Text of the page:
The son of Polish Jewish immigrants, Sharp started adult life working for his father’s construction business after getting a degree in architecture. He chose to stay in Canada’s largest city in spite of blatant discrimination at the time.
“This golf course wouldn’t allow me to walk out there back then,” he said, gesturing to the Rosedale Club out his living-room window. Though Sharp doesn’t indulge in the sport, it’s in his blood: His father Max took up golf at about age 65 and shot a hole-in-one at 90, while his sister was club champion at her Toronto-area course.
Today, after decades of new immigrant arrivals, the now culturally diverse Toronto is a “great city because there are no minorities.”
Four Seasons Chief Executive Officer Allen Smith, who was hired four years ago to help the hotelier expand, says people are often surprised to learn the global company is based in Toronto.
“I occasionally meet people in Toronto who are surprised we are Toronto based,” said Smith, a dual U.S.-Canadian citizen who grew up in the U.S.
“There is a groundedness and real decency associated with Canadians in general in my experience. The principles that underlie the culture of the company, the Golden Rule, is very reflective of that,” Smith said in an interview at the Four Seasons in Toronto’s Yorkville district.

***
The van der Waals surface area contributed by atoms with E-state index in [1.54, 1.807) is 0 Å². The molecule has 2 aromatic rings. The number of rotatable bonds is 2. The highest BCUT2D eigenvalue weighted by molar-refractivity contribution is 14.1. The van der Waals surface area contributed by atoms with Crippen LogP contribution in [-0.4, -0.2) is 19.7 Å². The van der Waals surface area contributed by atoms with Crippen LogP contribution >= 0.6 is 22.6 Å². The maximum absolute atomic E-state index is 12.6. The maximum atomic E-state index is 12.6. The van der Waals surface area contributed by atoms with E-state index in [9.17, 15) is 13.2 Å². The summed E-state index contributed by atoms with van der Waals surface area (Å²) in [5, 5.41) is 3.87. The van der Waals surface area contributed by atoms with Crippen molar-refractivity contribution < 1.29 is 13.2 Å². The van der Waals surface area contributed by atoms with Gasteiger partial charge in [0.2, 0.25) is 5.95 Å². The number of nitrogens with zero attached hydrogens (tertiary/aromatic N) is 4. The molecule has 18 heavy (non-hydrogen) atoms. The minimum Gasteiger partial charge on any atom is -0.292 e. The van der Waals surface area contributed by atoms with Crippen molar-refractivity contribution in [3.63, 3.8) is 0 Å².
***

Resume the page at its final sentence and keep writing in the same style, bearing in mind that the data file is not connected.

Many aspects of today’s standard hotel service were started by Sharp. Four Seasons was first in providing shampoo and other toiletries, hairdryers and monogrammed bathrobes. It opened the first hotels in North America with a full-service spa and complimentary newspapers with room-service delivery. A focus on a comfortable mattress set off a hotel bed rivalry that continues today.
Steve Jobs, the Apple Inc. co-founder who died in 2011, took inspiration from Four Seasons when forming his company’s retail empire and approach to customer service, Carmine Gallo wrote in his book “The Apple Experience: Secrets to Building Insanely Great Customer Loyalty.”
“How much better of an endorsement can you get of what you are doing than one of the world’s greatest visionaries copying what you do,” said Sharp, who early on did things like change the pillows when he found out a politician stopped staying at the Toronto hotel because a rival had better ones.
These days, Sharp doesn’t go into the Toronto head office. His main focus now is spending time doing whatever his wife of 62 years wants to do. Still, it’s clear he puts a lot of thought into both the future of the company and industry.
New locations under consideration for Four Seasons include Rome, where Smith says the company is “conspicuously absent,” along with Venice and Nashville, Tennessee.
In China, Four Seasons has nine hotels and several under development. The company is also bullish on India, where the number of people moving from the farms into the city is said to be on the scale of all of Canada, according to Sharp.
Sharp isn’t worried about new arrivals such as Airbnb Inc., which he calls the “largest hotel company.” Marriott International Inc.’s Ritz-Carlton is “still the most formidable competitor because they are owned by one of the best hotel companies,” he said.
“Marriott builds as many hotels in one year as we operate,” Sharp said. “But we are the largest at this end of the market, therefore we have the competitive advantage.”
News by Bloomberg, edited by Hospitality Ireland